and 9 more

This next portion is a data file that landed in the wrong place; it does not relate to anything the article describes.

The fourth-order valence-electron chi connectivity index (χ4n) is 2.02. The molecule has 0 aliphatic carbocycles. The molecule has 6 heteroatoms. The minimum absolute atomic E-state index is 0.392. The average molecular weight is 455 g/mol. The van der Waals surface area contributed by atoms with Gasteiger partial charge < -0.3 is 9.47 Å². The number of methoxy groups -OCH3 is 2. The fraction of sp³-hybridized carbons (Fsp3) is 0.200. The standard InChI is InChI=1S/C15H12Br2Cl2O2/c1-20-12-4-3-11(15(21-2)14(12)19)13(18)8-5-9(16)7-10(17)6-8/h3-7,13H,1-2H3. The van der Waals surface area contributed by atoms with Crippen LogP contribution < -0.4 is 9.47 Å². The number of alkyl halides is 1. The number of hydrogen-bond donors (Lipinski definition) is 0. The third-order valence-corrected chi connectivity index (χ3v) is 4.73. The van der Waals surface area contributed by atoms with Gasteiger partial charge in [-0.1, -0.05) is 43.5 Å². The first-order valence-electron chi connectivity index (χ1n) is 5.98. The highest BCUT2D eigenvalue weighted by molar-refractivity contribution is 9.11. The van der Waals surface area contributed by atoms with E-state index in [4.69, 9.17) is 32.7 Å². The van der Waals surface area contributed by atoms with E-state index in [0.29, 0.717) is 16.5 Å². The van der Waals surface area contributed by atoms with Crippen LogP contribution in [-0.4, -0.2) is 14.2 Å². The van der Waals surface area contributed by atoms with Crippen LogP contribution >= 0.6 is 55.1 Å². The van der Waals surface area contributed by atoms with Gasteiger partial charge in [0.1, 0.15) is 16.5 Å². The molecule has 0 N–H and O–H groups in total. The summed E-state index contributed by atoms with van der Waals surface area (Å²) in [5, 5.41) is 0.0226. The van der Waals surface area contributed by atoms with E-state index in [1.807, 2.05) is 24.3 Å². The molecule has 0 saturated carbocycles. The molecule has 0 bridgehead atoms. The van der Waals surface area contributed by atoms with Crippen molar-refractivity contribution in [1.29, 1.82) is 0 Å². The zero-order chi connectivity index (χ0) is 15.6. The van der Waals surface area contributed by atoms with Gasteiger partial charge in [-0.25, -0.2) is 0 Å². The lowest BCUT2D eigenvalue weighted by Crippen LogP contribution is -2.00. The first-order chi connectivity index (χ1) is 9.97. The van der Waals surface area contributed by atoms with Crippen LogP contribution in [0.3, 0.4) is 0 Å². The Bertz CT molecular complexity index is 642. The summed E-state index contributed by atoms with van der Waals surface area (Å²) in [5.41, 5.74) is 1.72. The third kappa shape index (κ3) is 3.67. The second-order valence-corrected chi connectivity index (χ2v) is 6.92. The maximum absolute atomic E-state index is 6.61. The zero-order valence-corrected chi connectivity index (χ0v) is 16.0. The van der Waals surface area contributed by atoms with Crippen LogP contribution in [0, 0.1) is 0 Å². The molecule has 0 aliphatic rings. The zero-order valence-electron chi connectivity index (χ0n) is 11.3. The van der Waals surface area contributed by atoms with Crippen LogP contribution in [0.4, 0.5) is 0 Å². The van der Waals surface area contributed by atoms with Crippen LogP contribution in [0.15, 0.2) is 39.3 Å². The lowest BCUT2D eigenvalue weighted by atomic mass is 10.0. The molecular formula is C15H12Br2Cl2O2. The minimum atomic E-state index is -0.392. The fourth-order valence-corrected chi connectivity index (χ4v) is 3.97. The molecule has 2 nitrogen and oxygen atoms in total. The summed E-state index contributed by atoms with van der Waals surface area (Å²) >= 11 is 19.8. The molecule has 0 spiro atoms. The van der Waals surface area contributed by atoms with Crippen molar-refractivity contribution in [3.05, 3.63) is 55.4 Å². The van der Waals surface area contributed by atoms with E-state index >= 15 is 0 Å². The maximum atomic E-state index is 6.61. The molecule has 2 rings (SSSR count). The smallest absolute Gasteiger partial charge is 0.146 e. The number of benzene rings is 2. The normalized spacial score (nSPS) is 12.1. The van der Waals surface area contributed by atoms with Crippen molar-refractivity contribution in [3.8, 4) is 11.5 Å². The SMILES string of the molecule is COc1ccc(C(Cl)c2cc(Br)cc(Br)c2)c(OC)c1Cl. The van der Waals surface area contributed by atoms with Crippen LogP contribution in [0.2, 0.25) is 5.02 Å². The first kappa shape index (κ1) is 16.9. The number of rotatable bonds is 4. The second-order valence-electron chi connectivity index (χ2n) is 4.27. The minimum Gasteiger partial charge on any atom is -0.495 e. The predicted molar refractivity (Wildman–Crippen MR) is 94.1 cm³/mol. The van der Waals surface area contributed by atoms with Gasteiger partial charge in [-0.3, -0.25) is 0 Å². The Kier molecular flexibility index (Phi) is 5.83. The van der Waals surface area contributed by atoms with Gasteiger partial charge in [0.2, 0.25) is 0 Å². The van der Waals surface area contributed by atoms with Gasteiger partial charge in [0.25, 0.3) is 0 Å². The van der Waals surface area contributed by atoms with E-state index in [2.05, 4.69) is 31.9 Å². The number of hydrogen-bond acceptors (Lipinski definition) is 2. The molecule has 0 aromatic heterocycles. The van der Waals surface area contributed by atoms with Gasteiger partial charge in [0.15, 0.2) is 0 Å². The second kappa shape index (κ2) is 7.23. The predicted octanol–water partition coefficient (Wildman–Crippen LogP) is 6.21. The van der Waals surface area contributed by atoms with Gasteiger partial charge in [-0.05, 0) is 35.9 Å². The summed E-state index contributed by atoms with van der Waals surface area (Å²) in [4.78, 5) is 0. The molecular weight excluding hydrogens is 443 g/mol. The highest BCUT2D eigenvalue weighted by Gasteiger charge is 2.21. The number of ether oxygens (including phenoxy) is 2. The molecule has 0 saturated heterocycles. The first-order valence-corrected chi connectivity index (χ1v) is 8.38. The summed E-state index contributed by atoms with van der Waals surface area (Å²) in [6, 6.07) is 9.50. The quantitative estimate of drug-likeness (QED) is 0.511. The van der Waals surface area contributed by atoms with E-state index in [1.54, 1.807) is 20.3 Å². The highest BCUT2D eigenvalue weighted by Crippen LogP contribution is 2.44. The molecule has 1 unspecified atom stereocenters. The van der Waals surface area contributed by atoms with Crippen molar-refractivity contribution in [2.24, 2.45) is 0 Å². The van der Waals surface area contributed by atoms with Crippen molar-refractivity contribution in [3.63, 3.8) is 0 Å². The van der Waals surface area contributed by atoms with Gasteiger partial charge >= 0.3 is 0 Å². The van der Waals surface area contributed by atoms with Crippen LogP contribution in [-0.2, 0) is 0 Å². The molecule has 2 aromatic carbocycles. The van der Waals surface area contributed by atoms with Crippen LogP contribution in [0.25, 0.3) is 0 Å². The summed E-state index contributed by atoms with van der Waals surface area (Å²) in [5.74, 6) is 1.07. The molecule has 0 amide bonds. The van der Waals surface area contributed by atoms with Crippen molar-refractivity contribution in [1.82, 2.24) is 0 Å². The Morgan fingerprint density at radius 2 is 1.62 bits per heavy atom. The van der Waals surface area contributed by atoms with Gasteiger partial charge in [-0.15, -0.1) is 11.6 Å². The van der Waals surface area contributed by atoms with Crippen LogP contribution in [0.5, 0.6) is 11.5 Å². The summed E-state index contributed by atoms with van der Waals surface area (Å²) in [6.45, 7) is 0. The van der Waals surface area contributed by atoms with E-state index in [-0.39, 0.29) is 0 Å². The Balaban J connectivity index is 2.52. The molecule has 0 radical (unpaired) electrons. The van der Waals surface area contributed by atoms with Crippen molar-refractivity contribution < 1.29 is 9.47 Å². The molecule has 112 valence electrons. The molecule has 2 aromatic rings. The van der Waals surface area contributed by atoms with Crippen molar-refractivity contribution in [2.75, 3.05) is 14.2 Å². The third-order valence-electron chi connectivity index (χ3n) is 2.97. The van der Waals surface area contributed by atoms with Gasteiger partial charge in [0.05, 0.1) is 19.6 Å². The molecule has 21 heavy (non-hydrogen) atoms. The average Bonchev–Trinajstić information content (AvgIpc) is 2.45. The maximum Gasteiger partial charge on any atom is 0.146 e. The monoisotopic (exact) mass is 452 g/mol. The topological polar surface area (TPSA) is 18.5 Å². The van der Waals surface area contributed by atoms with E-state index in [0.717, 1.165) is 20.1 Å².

Introduction: Methicillin-resistant Staphylococcus aureus (MRSA) infection has a significant clinical impact on both pregnant women and neonates. The aim of this study was to accurately assess the vertical transmission rate of MRSA and its clinical impacts on both pregnant mothers and neonates.Material and Methods: We conducted a prospective observational cohort study of 898 pregnant women who were admitted to our department and 905 neonates from August 2016 to December 2017. MRSA was cultured from  nasal and vaginal samples taken from the mothers at enrollment and from nasal and umbilical surface swabs taken from neonates at the time of delivery. We examined the vertical transmission rate of MRSA in mother-neonate pairs. We used multivariable logistic regression to identify risk factors for maternal MRSA colonization and maternal/neonatal adverse outcomes associated with maternal MRSA colonization.Results: The prevalence of maternal MRSA colonization was 6.1% (55 out of 898) at enrollment. The independent risk factors were multiparity and occupation (healthcare provider) (OR: 2.35, 95% CI: 1.25-4.42, OR: 2.58, 95% CI: 1.39-4.79, respectively). The prevalence of neonatal MRSA colonization at birth was 12.7% (7 out of 55 mother-neonate pairs) in the maternal MRSA-positive group, whereas it was only 0.12% (one out of 843 pairs) in the maternal MRSA-negative group (OR: 121, 95% CI: 14.6-1000). When maternal vaginal samples were MRSA positive, vertical transmission was observed in four out of nine cases (44.4%) in this study. Skin and soft tissue infections (SSTIs) developed more frequently in neonates in the maternal MRSA-positive group than in the MRSA-negative group (OR: 7.47, 95% CI: 2.50-22.3).Conclusions: The prevalence of MRSA in pregnant women was approximately 6%. Vertical transmission caused by maternal vaginal MRSA colonization was observed in four out of nine cases (44.4%). Although our study includes limited number of maternal MRSA positive cases, the vertical transmission of MRSA may occur in up to 44% of neonates of mothers with vaginal MRSA colonization. Maternal MRSA colonization may associate with increased development of SSTIs in neonates via vertical transmission.